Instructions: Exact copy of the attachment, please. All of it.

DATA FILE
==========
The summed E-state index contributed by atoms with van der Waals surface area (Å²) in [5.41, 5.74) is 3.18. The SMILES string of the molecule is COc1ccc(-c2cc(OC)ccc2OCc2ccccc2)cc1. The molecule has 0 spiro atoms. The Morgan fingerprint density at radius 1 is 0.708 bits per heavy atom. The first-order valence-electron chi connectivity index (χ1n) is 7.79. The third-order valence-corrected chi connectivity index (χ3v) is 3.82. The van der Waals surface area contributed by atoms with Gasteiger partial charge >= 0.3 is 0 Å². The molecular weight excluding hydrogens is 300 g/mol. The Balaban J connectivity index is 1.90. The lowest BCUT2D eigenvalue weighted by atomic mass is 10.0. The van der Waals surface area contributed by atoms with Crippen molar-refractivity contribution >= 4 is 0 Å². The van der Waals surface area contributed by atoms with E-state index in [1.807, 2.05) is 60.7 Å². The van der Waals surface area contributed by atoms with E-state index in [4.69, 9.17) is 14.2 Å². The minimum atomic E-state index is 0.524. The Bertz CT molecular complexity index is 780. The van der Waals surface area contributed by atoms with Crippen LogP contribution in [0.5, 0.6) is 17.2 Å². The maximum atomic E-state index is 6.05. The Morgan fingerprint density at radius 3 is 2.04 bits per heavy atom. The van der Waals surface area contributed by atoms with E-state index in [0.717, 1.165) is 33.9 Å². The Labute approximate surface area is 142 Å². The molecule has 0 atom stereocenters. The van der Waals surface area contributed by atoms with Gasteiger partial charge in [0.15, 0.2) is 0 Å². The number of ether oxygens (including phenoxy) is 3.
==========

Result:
The summed E-state index contributed by atoms with van der Waals surface area (Å²) in [5.41, 5.74) is 3.18. The SMILES string of the molecule is COc1ccc(-c2cc(OC)ccc2OCc2ccccc2)cc1. The molecule has 0 spiro atoms. The Morgan fingerprint density at radius 1 is 0.708 bits per heavy atom. The first-order valence-electron chi connectivity index (χ1n) is 7.79. The third-order valence-corrected chi connectivity index (χ3v) is 3.82. The van der Waals surface area contributed by atoms with Gasteiger partial charge >= 0.3 is 0 Å². The molecular weight excluding hydrogens is 300 g/mol. The Balaban J connectivity index is 1.90. The lowest BCUT2D eigenvalue weighted by atomic mass is 10.0. The van der Waals surface area contributed by atoms with Crippen molar-refractivity contribution >= 4 is 0 Å². The van der Waals surface area contributed by atoms with E-state index in [1.807, 2.05) is 60.7 Å². The van der Waals surface area contributed by atoms with E-state index in [4.69, 9.17) is 14.2 Å². The minimum atomic E-state index is 0.524. The Bertz CT molecular complexity index is 780. The van der Waals surface area contributed by atoms with Crippen LogP contribution in [0.5, 0.6) is 17.2 Å². The maximum atomic E-state index is 6.05. The Morgan fingerprint density at radius 3 is 2.04 bits per heavy atom. The van der Waals surface area contributed by atoms with E-state index in [0.717, 1.165) is 33.9 Å². The Labute approximate surface area is 142 Å². The molecule has 0 atom stereocenters. The van der Waals surface area contributed by atoms with Gasteiger partial charge in [0.15, 0.2) is 0 Å². The number of ether oxygens (including phenoxy) is 3.